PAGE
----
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Re: svn commit: rev 1380 - trunk/subversion/include trunk/subversion/libsvn_fs

From: Greg Stein <gstein_at_lyra.org>
Date: 2002-02-26 23:46:23 CET

On Tue, Feb 26, 2002 at 03:47:30PM -0600, cmpilato@tigris.org wrote:
> +++ NEW/trunk/subversion/include/svn_fs.h Tue Feb 26 15:47:30 2002
> @@ -34,6 +34,20 @@
> #include "svn_io.h"
> +/* Data written to the filesystem through the svn_fs_apply_textdelta()
> + interface is cached in memory until the end of the data stream, or
> + until a size trigger is hit. Define that trigger here (in bytes).
> + Setting the value to 0 will result in no filesystem buffering at
> + all. The value only really matters when dealing with file contents
> + bigger than the value itself. Above that point, large values here
> + allow the filesystem to buffer more data in memory before flushing
> + to the database, which increases memory usage but greatly decreases
> + the amount of disk access (and log-file generation) in database.
> + Smaller values will limit your overall memory consumption, but can
> + drastically hurt throughput by necessitating more write operations
> + to the database (which also generates more log-files). */
> +#define SVN_FS_WRITE_BUFFER_SIZE 4096000

Euh... how about selecting 1 meg, rather than 4?

> +static svn_error_t *
> +write_to_string (void *baton, const char *data, apr_size_t *len)
> +{
> + txdelta_baton_t *tb = (txdelta_baton_t *) baton;
> +
> + svn_stringbuf_appendbytes (tb->target_string, data, *len);
> +
> + return SVN_NO_ERROR;

How many times does this get called? In other words, how many times were we
modifying the record? I think it would be good to know this. Also, what the
sizes are. Will the buffering *truly* help us, or was this change just a

[ I *really* believe in measuring, rather than assuming; not saying that
  happened here, but I didn't see measurements, so I don't know that it did ]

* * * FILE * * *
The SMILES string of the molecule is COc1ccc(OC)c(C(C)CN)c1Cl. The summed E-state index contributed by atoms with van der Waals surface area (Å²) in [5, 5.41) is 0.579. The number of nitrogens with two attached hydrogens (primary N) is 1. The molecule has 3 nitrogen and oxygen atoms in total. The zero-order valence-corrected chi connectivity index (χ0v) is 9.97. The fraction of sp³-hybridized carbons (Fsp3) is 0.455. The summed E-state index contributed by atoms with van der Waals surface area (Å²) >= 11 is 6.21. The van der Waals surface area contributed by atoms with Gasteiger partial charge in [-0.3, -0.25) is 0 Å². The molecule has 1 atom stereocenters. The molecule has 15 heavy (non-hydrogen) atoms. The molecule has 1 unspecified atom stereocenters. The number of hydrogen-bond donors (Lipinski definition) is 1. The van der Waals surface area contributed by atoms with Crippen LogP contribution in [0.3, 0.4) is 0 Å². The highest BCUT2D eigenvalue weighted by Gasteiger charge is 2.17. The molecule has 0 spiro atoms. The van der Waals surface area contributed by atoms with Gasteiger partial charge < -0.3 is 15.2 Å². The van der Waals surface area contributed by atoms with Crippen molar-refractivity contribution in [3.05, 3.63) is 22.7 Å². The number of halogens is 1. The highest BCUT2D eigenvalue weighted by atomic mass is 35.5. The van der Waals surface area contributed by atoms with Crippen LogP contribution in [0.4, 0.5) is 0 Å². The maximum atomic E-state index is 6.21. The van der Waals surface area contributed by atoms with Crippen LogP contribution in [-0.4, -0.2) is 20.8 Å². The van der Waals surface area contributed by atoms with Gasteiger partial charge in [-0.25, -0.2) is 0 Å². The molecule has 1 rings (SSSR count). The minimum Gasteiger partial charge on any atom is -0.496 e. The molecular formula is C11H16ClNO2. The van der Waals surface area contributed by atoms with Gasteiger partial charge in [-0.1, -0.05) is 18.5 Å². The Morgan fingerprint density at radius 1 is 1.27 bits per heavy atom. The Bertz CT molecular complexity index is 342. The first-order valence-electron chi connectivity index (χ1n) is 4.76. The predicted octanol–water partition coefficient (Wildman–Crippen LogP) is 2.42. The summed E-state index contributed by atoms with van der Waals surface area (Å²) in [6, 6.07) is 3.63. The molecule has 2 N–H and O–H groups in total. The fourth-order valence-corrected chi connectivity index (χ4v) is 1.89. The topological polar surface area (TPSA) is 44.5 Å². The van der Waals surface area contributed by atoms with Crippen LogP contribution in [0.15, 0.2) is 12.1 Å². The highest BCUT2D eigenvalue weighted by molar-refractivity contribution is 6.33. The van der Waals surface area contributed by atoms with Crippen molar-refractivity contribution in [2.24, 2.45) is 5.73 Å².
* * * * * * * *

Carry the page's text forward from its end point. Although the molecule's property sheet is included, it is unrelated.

> + if ((! window) || (tb->target_string->len > SVN_FS_WRITE_BUFFER_SIZE))
> + {
> + apr_size_t len = tb->target_string->len;
> + svn_stream_write (tb->target_stream,
> + tb->target_string->data,
> + &len);
> + svn_stringbuf_set (tb->target_string, "");

svn_stringbuf_setempty() is a bit more optimal.

All that said, looking at switching the 'strings' table to a BTree with dup
keys (meaning, it has [consecutive] multiple records) could be a win. Random
access will be tougher, but that happens *very* rarely. Usually, we sequence
through it. But even if we *did* need random access, it is possible to fetch
just the *length* of a record, determine whether you need content from it,
or to skip to the next record.

Understanding the question above: how often does the delta code call the
stream->write function will tell us more information about the buffering. My
guess is that it depends heavily upon the incoming delta. If we're talking
about a pure file upload, then we'll have a series of large windows and
writes. But if we're talking about a serious diff, then we could have a
whole bunch of little writes as the file is reconstructed.

I'd say that a buffer is good, but we could probably reduce the size to 100k
or something, and use duplicate keys to improve the writing perf.

Are you up for it Mike? :-)


Greg Stein, http://www.lyra.org/
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Received on Sat Oct 21 14:37:10 2006

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